Even though mitral stenosis is a chronic condition, increased demands on cardiac output may precipitate acute symptoms. Conditions that prompt symptoms in mitral stenosis include exertion, tachycardia, anemia, pregnancy, infection, emotional upset, and atrial fibrillation. As with all valvular diseases, exertional dyspnea is the most common presenting symptom (80 percent of patients with mitral stenosis). Paroxysmal nocturnal dyspnea may occur with more severe disease. Hemoptysis is the second most common presenting symptom and may be massive if a bronchial vein ruptures. Other common symptoms and signs include orthopnea, premature atrial contractions, and atrial fibrillation, which is almost inevitable with the passage of time. Systemic emboli may occur and result in myocardial, kidney, central nervous system, or peripheral infarction. Embolic stroke is more frequent in the presence of atrial fibrillation. As the disease progresses, symptoms of right heart failure may develop.
Signs of mitral stenosis include middiastolic rumbling murmur, with crescendo toward the S2. With the onset of atrial fibrillation the presystolic accentuation of the murmur disappears. Typically the S-i is loud and is followed by a loud opening "snap" that is high-pitched and heard best at the right of the apex. A prominent a wave in the neck may be seen, as may an early systolic parasternal lift, which is due to right heart pressure overload. The apical impulse is small and tapping, representing an underfilled left ventricle. Systemic blood pressure is typically normal or low. Rales may be heard at the lung bases as the disease progresses. If pulmonary hypertension is present, signs may include a thin body habitus, peripheral cyanosis, and cool extremities because of low cardiac output. With pulmonary hypertension the auscultatory findings are less evident.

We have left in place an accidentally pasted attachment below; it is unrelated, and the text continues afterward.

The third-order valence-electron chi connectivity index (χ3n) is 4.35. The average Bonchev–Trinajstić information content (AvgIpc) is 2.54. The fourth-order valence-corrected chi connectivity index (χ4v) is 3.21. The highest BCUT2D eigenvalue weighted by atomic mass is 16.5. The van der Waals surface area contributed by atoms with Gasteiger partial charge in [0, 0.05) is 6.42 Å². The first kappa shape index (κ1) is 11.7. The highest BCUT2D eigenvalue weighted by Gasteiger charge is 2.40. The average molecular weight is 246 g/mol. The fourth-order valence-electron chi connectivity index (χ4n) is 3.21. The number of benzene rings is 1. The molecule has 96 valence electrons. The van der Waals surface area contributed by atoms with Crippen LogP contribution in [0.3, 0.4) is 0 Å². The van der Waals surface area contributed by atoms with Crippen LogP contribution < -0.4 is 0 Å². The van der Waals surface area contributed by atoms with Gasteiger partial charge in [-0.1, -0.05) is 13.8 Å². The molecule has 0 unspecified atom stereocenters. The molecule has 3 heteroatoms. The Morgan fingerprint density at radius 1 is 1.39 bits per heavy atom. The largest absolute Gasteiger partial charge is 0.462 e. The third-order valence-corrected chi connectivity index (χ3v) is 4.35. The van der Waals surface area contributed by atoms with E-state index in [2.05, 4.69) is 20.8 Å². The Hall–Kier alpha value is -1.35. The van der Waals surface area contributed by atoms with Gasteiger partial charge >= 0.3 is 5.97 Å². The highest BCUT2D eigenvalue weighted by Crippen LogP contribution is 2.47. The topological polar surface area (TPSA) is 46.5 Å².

The electrocardiogram (ECG) may demonstrate notched or diphasic P waves and right axis deviation. On the chest radiograph, straightening of the left heart border, indicating left atrial enlargement, is a typical early radiographic finding. Eventually, findings of pulmonary congestion are noted: redistribution of flow to the upper lung fields, Kerley B lines, and an increase in vascular markings. The chest radiograph is useful in assessing the degree of pulmonary congestion.
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Your heart pumps blood throughout your body using a network of tubing called arteries and capillaries which return the blood back to your heart via your veins. Blood pressure is the force of the blood pushing against the walls of your arteries as your heart beats.Learn more...